Rep Springer: Good morning. My name is Joy Springer, and I am originally from south Arkansas, down close by our chair. I grew up in Stephens, Arkansas, and I matriculated to Arkadelphia, met my husband and that’s how I wound up in Little Rock now. So I now represent Little Rock from downtown. I don’t know if you’re familiar with the area of Little Rock, Chester Street all the way west to around the Baptist Hospital, so I guess the street would be Kanis Road. So I’m a Representative here in Little Rock. I too have served on this committee previously, and it is a great committee. My heart is in education. However, everybody can’t serve on education. So I like being here. So that’s fine. My background is I have a background in business. I grew up in a small town in Ouachita County. My father was a businessman. So I thought I wanted to be in business. So initially, I did start out in business. However, I met an attorney who convinced me that I needed to switch over to education. So I have a degree in elementary education, as well as a master’s degree in education administration. So I’m here now because of him, Attorney John Walker, I don’t know if you’ve heard of that name before, but that’s the reason why I’m here. And he told me that you’ll take over my seat if anything ever happens to me and little did I know that I would be here. He suddenly passed away in 2019. So now I’m here because of John Walker. So I’m so happy to be here. And I look forward to working with each and every one of you. Thank you.
Rep McClure: Well, I’m Rick McClure. And I will echo what Representative Fite said that this is a committee that deals with some issues that will tug at your heartstrings. This is my second time around. As all of us, we have other lives outside of here. My corporate background is in operational management and economic development. And then I have been a pastor for 30 years now. So this hits home with a lot of things that I deal with in the pastoral role. And so welcome aboard. It’s going to be a great session.
Rep Brooks: Thank you, madam chair. My name is Keith Brooks. I represent west Little Rock, northwestern Pulaski, and a little bit of northern Saline County. This is my second time on this committee as well. I think there’s four of us that have served on this committee before, besides Representative Fite and Representative Barker. So echo the same thing everybody else said. It’s an honor to have the chance to deal with matters that are difficult for a lot of people, but we can make a real and meaningful difference. I also serve on the legislative autism task force. And so as a dad with a kid with special needs and having seen a lot of the challenges that are out there for our system, this committee is a great place to make a huge difference for people, the people of Arkansas, kids especially. So glad that everyone is here and look forward to doing great work.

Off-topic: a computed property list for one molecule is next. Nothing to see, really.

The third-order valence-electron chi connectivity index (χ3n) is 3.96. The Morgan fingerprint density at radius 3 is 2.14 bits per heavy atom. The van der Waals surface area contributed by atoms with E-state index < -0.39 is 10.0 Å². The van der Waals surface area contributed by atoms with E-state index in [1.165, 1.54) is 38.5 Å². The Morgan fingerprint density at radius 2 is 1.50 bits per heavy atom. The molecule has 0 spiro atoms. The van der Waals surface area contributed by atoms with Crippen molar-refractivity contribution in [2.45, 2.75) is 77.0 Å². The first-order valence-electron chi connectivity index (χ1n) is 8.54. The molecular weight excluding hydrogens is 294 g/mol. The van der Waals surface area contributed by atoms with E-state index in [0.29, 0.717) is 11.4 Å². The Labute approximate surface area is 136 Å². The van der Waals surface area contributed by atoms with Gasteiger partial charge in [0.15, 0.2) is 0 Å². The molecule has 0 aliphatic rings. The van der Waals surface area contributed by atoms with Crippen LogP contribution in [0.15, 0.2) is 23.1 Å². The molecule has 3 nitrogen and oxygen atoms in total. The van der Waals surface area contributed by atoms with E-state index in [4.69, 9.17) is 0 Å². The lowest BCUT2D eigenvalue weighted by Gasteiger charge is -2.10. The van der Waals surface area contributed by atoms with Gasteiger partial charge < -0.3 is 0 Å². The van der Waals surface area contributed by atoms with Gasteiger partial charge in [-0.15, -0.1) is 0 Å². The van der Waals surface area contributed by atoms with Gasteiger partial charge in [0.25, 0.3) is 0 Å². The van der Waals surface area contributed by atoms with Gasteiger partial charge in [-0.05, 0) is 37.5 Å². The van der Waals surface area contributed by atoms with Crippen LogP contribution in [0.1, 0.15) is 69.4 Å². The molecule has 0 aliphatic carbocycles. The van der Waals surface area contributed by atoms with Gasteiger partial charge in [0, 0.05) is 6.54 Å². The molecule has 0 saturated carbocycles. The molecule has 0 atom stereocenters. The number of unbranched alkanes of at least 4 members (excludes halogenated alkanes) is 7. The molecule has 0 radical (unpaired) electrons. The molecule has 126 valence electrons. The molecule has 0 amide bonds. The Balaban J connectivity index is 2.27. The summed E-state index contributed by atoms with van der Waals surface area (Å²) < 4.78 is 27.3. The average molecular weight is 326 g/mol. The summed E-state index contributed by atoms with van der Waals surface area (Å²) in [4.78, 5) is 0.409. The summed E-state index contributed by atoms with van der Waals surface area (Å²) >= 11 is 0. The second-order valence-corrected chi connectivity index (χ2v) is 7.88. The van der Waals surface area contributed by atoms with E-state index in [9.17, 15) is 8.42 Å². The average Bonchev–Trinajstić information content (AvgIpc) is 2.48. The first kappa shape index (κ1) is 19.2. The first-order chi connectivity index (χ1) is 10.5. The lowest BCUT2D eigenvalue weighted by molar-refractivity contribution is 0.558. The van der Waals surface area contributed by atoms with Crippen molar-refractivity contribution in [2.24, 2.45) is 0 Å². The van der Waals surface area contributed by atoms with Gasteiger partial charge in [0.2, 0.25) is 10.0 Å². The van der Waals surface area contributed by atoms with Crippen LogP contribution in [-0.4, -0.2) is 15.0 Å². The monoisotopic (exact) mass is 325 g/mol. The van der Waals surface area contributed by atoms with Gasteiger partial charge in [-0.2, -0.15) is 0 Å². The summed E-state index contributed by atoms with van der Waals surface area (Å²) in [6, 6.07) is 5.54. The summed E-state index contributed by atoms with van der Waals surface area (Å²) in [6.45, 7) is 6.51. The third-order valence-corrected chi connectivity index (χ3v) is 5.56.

Rep Furman: I’m Tony Furman. I represent another part of Saline county. I don’t have– well, you had six counties in your district? Woo. I have part of one county. So a little bit smaller. But yeah, I live in Benton. My wife and I are foster parents, which is why I got on this committee last session. And yes, the work we do here will definitely tug at your heart. But it’s very important work that we do here for the kids, for the aging, for the military, everything we do here is super important. So thank you for being on here. I’m looking forward to working with you guys.
Rep Brown: My name is Matt Brown. I’m from Conway. My district is entirely within the city of Conway. So I’ve got one of the best districts ever in terms of walkability and I love it. Conway is a great town. Go Bears. I don’t know where Jeremy went. I’m an attorney, my day job, and I’m just proud to be here.
Rep Duke: Okay. Well, if I can get that to– there we go. I’m Hope Duke. And I am from Gravette. I represent the very northwest corner of our state. So you go much further, and you’re going to be a Missouri, you’re going to be in Oklahoma. And I’m married, and I have three adult children. One’s a teacher. Well, one’s a teacher and a coach, and then one is a freshman at the U of A. I also have a teaching degree. I haven’t taught since the early ’90s, but I have been working with kids since I was 16. And I’ve been going to nursing home services before I can remember doing anything different. And thankfully, we were able to get back into our local nursing home this last Sunday, which was a real blessing to be able to minister to them there. So I have a real heart for kids, for our elderly, and I am super excited about having the honor to serve on this committee.